Category Archives: Discipline and Truancy



Attainment related to  ‘effort’

Later interventions can help too


Simon Burgess of CMPO, at Bristol University, notes that recent research by economists has broadened out from the previous focus on cognitive ability. A great deal of work now has investigated the role of non-cognitive factors in educational attainment. Non-cognitive factors can be identified with personality traits and one of the ‘big 5’ personality traits is ‘conscientiousness’, with the related traits of self-control, accepting delayed gratification, and a strong work ethic. Conscientiousness has been shown to be an excellent predictor of educational attainment and course grades. These aspects of self control and ability to concentrate are clearly related to the broad notion of effort.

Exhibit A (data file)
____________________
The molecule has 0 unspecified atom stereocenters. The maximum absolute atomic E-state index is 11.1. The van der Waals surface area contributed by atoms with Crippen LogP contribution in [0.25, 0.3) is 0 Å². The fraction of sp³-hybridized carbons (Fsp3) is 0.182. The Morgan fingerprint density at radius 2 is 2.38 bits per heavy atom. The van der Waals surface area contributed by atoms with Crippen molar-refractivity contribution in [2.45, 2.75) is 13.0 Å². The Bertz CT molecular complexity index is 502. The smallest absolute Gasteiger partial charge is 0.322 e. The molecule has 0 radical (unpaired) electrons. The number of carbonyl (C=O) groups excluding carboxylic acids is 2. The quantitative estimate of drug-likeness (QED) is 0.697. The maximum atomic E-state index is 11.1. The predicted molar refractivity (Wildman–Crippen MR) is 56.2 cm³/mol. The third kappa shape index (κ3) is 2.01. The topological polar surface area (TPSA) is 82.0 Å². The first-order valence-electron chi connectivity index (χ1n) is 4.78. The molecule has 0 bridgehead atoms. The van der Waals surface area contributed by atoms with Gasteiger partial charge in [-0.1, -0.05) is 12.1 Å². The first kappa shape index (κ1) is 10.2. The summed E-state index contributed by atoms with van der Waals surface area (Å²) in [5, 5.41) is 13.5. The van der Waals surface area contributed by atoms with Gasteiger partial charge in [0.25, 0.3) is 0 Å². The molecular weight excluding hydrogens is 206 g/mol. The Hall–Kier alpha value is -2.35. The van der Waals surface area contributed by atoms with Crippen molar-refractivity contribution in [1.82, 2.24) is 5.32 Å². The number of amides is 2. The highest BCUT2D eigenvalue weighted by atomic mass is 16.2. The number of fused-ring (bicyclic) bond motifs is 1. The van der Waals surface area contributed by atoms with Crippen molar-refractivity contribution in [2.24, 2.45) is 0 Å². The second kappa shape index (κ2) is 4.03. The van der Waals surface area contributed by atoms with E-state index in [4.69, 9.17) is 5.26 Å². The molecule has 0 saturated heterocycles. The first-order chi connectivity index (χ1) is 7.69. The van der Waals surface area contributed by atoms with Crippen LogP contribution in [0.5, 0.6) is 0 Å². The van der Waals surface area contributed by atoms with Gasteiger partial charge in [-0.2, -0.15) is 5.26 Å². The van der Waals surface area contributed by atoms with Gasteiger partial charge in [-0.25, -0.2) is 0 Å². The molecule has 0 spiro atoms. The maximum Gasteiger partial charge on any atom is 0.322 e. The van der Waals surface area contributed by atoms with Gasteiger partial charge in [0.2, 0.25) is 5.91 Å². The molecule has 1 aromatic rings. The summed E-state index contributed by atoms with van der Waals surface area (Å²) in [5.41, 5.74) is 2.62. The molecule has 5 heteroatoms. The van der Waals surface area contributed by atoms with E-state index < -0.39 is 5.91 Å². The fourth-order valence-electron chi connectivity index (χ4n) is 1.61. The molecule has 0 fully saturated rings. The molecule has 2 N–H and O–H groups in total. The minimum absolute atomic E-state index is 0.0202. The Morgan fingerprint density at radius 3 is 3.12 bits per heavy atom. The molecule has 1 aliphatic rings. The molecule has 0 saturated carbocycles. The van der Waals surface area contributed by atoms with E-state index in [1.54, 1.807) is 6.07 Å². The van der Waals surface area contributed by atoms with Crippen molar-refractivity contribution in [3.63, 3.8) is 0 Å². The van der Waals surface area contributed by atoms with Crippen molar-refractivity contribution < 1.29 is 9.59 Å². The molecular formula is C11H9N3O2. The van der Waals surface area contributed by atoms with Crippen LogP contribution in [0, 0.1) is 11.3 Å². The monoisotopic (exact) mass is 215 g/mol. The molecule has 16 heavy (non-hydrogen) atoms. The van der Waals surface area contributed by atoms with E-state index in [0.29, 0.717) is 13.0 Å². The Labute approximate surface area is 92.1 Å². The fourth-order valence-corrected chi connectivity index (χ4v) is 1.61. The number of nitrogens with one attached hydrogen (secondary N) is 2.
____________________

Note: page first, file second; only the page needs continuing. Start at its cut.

Burgess notes that there is a great deal of policy interest in England arising from recent studies of US Charter schools with what is called a “No Excuses” ethos. This includes the KIPP (Knowledge Is Power Program) network of schools and schools in the Harlem Children’s Zone. These schools all feature a long school day, a longer school year, very selective teacher recruitment, strong norms of behaviour, as well as other characteristics. Some of the profession’s very top researchers have produced evidence showing that such schools produce very powerful positive effects on student achievement. While this overall effect could be due to different aspects of the KIPP/HCZ ethos, says Burgess part of it is very likely to be increased effort from the students. CMPO published some research  recently showing that students perform less well in their crucial GCSE exams in years when there is a major international football tournament taking place.(in effect, their effort slackens)